I’m Metalia. When I’m not hanging out with my husband and toddler son, I fill my days working in Manhattan, making borderline compulsive lip gloss purchases and contemplating just why there is no such thing as Hobo Stab Insurance. (They are drawn to me like moths to a flame, people.)
The wonders of the internet have enabled me–a lemonade loving Jewish girl from New York who tortures innocent bar patrons with her wretched karaoke singing—to connect with Loralee, a Mormon Diet Coke addict from Utah who SINGS FOR REALS ON A STAGE WITH HER BEAUTIFUL VOICE AND BRIGHT LIGHTS AND PURTY DRESSES AND EVERYTHING. I loved Loralee’s writing from the very first post of hers that I read, which is a true testament to her hilarity, as the post was about her cat Wilbur, and I loathe cats. I adore this woman, and was thus obviously flattered when she asked me to write a guest post for her. I’m very sad I won’t get to meet her at BlogHer this summer, but if all goes as planned, I will have just had my second kid, and felt that a cross-country plane trip complete with a newborn, crazy postpartum hormones, and no alcohol consumption was not in anyone’s best interest.
Despite our aforementioned differences, Loralee and I actually do have a lot of things in common, one of them being our deep and abiding love of the All-of-a-Kind Family book series, which we both read as kids. The series told the story of a family of five little girls who lived in the early 1900s, and the wild and exciting adventures they had. Like sneaking candy in bed. And making a game out of dusting. And taking out library books.
(How compelling am I making THIS sound? I tell you, my obvious talents as a literary publicist are going to waste.)
But these books were GOOD, dammit, and as I told Loralee in one of our many emails on this very subject, I was so enamored with the whole thing that I actually begged my parents buy me old fashioned high-buttoning boots just so that I could emulate the girls in the book. Shockingly, they obliged.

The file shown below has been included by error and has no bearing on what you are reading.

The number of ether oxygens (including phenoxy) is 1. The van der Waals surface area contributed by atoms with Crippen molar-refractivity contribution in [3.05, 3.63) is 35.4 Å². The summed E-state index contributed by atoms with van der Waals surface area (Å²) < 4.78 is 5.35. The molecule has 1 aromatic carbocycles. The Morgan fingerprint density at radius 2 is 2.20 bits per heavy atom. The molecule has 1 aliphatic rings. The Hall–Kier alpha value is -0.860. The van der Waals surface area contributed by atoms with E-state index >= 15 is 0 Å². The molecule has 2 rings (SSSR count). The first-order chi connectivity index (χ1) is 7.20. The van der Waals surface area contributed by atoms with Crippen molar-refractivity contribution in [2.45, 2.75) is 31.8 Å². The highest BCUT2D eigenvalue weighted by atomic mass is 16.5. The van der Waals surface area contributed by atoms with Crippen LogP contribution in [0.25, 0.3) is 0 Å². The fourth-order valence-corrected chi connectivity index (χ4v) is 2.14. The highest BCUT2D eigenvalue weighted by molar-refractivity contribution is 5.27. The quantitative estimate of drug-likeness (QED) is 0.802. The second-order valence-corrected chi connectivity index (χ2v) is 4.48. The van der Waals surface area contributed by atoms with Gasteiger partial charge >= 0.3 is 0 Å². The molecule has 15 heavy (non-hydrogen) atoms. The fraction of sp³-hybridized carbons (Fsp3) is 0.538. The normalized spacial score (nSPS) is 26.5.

The one thing that I didn’t love about the books was the fact that people in these books? Got POLIO. And SCARLET FEVER. And I read these when I was really young, so I wasn’t aware that these diseases were no longer problematic, and thus lived in abject fear of contracting them.
This got me thinking about a few other books that I loved, but yet still scarred me as a kid:
The Baby Sitters’ Club - I may or may not have spent time slavishly attempting to recreate certain of Claudia’s more memorable outfits. Splatter-painted stirrup pants, a side ponytail and mismatched socks may have been involved. There are pictures, and they are frightening. As for the fear factor, one of the main characters–Stacey–had diabetes which they addressed sort of simplistically, so that for a good two or three years, every time I was really thirsty, I was convinced I had diabetes.
Are You There God? It’s Me Margaret – Yes, yes, it’s a timeless tome for young girls, blah di blah, but good Lord, the REPEAT MENTIONS OF BELTED SANITARY NAPKINS. I know the book is a classic, but sweet merciful crap, Judy Blume, perhaps give it a tweak or two to fit the times so that a certain impressionable preteen whose name rhymes with “Shmetalia” wouldn’t have needlessly lived in fear of having to wear something like THIS.
Love You Forever-In theory, the book sounds sweet: It’s a picture book which follows the bedtime ritual of a little boy and his mom throughout his life: she holds and rocks him, singing the titular lullaby while he sleeps. She does it when he’s an infant (sweet!), toddler (still sweet!) little kid (cute!) teenager (uh…), and finally, when he’s a FULLY GROWN MAN AND SHE HAS TO SNEAK IN HIS HOUSE AT NIGHT TO DO IT. WITH A LADDER, FOR CRISSAKES! A LADDER! I am not making this up (yes, we do own it. It was a gift.):
What about you, Loralee fans? Any books you read as a kid that, in retrospect, scarred you or weirded you out in some way?